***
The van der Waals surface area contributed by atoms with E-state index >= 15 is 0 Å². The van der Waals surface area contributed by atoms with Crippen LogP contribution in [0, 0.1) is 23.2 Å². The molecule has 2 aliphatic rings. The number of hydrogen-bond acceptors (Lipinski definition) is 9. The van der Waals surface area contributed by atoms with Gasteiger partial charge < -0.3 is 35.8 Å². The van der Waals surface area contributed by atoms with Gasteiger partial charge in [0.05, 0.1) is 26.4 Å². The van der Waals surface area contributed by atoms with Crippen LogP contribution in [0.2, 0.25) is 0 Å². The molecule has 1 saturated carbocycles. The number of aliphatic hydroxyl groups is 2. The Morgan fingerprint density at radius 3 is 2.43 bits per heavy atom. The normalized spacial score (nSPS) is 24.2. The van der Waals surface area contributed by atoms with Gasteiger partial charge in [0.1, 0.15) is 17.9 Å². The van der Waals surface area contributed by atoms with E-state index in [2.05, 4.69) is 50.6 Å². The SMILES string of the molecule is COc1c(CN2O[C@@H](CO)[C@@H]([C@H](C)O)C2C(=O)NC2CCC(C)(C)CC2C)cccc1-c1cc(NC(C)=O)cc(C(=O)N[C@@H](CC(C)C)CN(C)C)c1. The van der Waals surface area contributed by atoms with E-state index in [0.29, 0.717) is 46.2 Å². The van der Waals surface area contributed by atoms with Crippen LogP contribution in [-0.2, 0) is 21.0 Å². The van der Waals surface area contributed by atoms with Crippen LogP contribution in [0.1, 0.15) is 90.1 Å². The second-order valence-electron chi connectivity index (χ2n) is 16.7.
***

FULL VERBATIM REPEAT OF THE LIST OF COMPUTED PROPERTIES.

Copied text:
The van der Waals surface area contributed by atoms with E-state index >= 15 is 0 Å². The van der Waals surface area contributed by atoms with Crippen LogP contribution in [0, 0.1) is 23.2 Å². The molecule has 2 aliphatic rings. The number of hydrogen-bond acceptors (Lipinski definition) is 9. The van der Waals surface area contributed by atoms with Gasteiger partial charge < -0.3 is 35.8 Å². The van der Waals surface area contributed by atoms with Gasteiger partial charge in [0.05, 0.1) is 26.4 Å². The van der Waals surface area contributed by atoms with Crippen LogP contribution in [0.2, 0.25) is 0 Å². The molecule has 1 saturated carbocycles. The number of aliphatic hydroxyl groups is 2. The Morgan fingerprint density at radius 3 is 2.43 bits per heavy atom. The normalized spacial score (nSPS) is 24.2. The van der Waals surface area contributed by atoms with Gasteiger partial charge in [0.1, 0.15) is 17.9 Å². The van der Waals surface area contributed by atoms with E-state index in [2.05, 4.69) is 50.6 Å². The SMILES string of the molecule is COc1c(CN2O[C@@H](CO)[C@@H]([C@H](C)O)C2C(=O)NC2CCC(C)(C)CC2C)cccc1-c1cc(NC(C)=O)cc(C(=O)N[C@@H](CC(C)C)CN(C)C)c1. The van der Waals surface area contributed by atoms with E-state index in [0.29, 0.717) is 46.2 Å². The van der Waals surface area contributed by atoms with Crippen LogP contribution in [-0.2, 0) is 21.0 Å². The van der Waals surface area contributed by atoms with Crippen LogP contribution in [0.1, 0.15) is 90.1 Å². The second-order valence-electron chi connectivity index (χ2n) is 16.7.